Federal Policies Affecting Texas Nonprofits in 2023


Our federal leaders are responsible for policies that can have profound impact on Texas nonprofits. Here are a few pieces of legislation currently being considered on the national stage and ways that you learn more and advocate for our sector.

The Nonprofit SEAT Act

Recently, Representatives Mace (R-SC) and McCollum (D-MN) introduced a bill, the “Nonprofit Stakeholders Engaging and Advancing Together (SEAT) Act of 2023,” in Congress. The Nonprofit SEAT Act would strengthen collaboration between federal officials and nonprofits to better serve the sector and our communities, especially during emergencies. The bill would also make it easier for nonprofits to raise money with less paperwork, pursue federal grants, and access the same economic data that corporations get for free. Learn more about the bill, and why the sector’s collective voice is key to ensuring all people thrive.

Independent Sector is asking you to to sign your organization onto a letter to be shared with Congress. You can also show your support by mobilizing your networks, posting on social media, and asking your elected representatives to support the bill. You can learn more about the bill on the Independent Sector resource page.  

Human-services Emergency Logistics Program (HELP) Act Introduced & Actions you can take

On Thursday, May 18, Senator Bob Casey (D-PA) and Senator Jerry Moran (R-KS) along with Congressman Brian Higgins (D-NY-26) and Congressman Brian Fitzpatrick (R-PA-1) introduced the bipartisan and bicameral “Human-services Emergency Logistics Program Act of 2023,”also known as the “HELP Act”. The HELP Act will facilitate increased nationwide accessibility and coordination of 211 services and 988 services in order to provide information and referrals throughout the United States for mental health emergencies, homelessness, and other human services needs. Here is a one page overview on the Human-services Emergency Logistics (HELP) Act from Senator Casey.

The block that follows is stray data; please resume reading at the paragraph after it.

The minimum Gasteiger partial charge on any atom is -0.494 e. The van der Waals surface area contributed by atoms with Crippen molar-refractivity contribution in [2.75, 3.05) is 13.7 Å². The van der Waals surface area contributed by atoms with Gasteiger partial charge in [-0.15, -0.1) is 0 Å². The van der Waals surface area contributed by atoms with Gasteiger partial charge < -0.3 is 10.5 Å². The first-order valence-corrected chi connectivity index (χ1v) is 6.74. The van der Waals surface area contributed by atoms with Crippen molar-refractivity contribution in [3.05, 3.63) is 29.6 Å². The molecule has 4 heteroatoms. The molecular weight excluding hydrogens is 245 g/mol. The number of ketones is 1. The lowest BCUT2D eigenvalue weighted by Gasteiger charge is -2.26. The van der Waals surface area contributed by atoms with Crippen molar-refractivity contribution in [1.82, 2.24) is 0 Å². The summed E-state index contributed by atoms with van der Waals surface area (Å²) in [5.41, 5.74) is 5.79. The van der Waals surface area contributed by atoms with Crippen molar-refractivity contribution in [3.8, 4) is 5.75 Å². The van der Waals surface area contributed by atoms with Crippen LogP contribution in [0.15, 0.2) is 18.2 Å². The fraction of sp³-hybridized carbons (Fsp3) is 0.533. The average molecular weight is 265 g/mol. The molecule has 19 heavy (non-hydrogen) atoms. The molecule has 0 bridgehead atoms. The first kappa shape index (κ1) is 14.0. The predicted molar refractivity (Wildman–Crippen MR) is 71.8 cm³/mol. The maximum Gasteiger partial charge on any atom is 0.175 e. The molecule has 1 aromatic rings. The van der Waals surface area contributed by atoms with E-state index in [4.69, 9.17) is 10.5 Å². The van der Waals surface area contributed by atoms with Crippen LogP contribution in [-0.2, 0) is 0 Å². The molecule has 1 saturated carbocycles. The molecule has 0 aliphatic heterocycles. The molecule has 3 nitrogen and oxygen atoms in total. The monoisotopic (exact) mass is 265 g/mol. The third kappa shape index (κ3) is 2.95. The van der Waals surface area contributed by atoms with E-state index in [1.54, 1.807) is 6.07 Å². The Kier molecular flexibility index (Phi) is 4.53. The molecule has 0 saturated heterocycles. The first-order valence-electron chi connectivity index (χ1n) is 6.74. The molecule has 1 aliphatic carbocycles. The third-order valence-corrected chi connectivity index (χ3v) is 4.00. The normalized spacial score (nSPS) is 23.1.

Charitable Act Introduced by a Bipartisan Group of Lawmakers in the House of Representatives

On Thursday, May 18, The Charitable Act was introduced by a bipartisan group of lawmakers in the House of Representatives. The Charitable Act, sponsored by Reps. Blake Moore (R-UT), Danny Davis (D-IL), Michelle Steel (R-CA) and Chris Pappas (D-NH), would restore and expand the charitable deduction for non-itemizing taxpayers, also known as the universal charitable deduction, that expired at the end of 2021. The bill would increase the cap of the universal charitable deduction to one-third of the standard deduction, roughly $4,600 for individuals and $9,200 for joint filers. It would also make gifts to donor-advised funds eligible for the universal charitable deduction. The Senate companion of the Charitable Act (S. 566) was introduced in February by Sens. James Lankford (R-OK) and Chris Coons (D-DE) and currently has support from 14 of their Senate colleagues.

SNAP Re-authorization underway

The Supplemental Nutrition Assistance Program (SNAP, formerly known as the Food Stamp Program) is the nation’s largest anti-hunger program. The program provides timely, targeted, and temporary support to low-income households for the purchase of food. About two-thirds of SNAP participants are in families with children, and over one-third are in households with older adults or people with disabilities. SNAP funding is authorized through the Farm Bill, which is set to expire September 20, 2023. Congress has started the reauthorization process for the Farm Bill, at which time lawmakers can restructure SNAP program guidelines and administration.